A special committee’s recommendation against privatizing the Montana’s main workers’ compensation program is a combination of good news and bad news for the people involved.
The State Fund’s 265 employees will be relieved to learn that their jobs are secure,” Fund President Laurence Hubbard said after the decision came at Friday’s meeting.
“Now we can focus on what it is we do.”
Some private insurers, however, complain that the State Fund has an unfair advantage over for-profit insurance companies.
“It comes down to: Why is the state in the insurance business?” said Stephen Beckham, vice president of government affairs for Liberty Northwest insurance.
The study committee, created by Senate Bill 304 in the 2003 Legislature, was charged with studying the possibility of selling the Montana State Fund or otherwise tweaking the laws that govern the agency.
Employers are required by state law to have worker’s compensation insurance. It pays workers for lost wages and medical bills when they are injured or sickened on the job.
The 1989 Legislature split work-comp into two entities, the Montana State Fund (or the new fund) and the Old Fund, to deal with a $500 million potential deficit. The Old Fund handles claims for workers injured before 1990.
The committee voted Friday to take the much bigger Montana State Fund off the discussion agenda at Friday’s meeting and limited the sale consideration to the Old Fund. No decision was reached.
The State Fund came under scrutiny in the 2003 Legislature after news stories revealed its former chief, Carl Swanson, already the highest-paid employee in state government, also had a uniquely generous retirement account, far more lucrative the plans for other state employees. Swanson resigned in February after canceling his unusual retirement benefits.
Sen. Royal Johnson, R-Billings, chairman of the committee, said Friday that he voted against selling the State Fund because no one could find a fair, affordable way to offer work comp insurance to every business.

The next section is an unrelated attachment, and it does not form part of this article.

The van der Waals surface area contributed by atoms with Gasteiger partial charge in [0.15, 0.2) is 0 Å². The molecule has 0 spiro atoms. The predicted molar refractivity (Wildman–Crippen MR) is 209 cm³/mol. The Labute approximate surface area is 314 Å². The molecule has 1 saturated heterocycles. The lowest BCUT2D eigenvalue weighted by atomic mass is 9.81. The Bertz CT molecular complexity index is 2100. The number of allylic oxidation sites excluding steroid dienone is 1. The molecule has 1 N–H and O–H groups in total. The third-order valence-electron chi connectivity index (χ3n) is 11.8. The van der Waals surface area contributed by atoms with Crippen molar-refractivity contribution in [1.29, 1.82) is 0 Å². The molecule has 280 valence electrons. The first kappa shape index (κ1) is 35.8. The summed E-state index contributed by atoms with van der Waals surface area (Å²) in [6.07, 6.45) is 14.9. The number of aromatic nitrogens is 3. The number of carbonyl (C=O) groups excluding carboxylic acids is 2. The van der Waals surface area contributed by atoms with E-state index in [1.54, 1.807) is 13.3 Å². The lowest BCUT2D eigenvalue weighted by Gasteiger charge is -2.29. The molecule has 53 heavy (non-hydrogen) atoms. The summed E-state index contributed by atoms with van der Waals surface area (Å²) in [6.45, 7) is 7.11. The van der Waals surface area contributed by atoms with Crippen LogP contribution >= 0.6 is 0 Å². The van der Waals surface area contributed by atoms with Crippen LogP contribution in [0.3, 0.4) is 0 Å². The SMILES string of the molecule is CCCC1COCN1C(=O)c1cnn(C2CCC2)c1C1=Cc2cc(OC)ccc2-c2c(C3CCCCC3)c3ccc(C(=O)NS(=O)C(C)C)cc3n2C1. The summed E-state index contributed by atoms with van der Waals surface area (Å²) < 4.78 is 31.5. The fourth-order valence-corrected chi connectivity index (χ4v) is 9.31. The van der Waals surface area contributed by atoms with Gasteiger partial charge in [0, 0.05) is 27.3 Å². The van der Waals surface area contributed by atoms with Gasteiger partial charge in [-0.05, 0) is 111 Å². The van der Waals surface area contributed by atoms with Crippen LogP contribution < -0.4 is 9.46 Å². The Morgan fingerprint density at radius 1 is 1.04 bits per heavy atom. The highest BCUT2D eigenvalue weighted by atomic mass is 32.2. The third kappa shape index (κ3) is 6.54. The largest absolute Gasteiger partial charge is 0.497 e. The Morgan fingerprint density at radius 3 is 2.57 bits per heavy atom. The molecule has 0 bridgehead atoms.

Private companies can refuse to sell insurance to businesses that might be risky, like farm workers or roofers or other employers with a higher rate of on-the-job accidents. Without the State Fund to sell insurance to those employers, some feared private insurance companies might agree to insure those businesses only if they could jack up their rates beyond what was affordable.
Teamster representative Don Judge told the committee members he supported their decision, and he encouraged them to look carefully before deciding about selling the Old Fund.
A consultant told the committee the state would have a difficult time getting rid of the Old Fund’s $106.3 million in liabilities.
It is unlikely that any buyer or reinsurer would be interested, Bruce R. Hockman of Philadelphia told the committee. In addition, he said, the liabilities could grow because of unpredictable factors such as advances in medical technology, fluctuating interest rates and court rulings.
Copyright 2004 Associated Press. All rights reserved. This material may not be published, broadcast, rewritten or redistributed.
Topics Workers' Compensation
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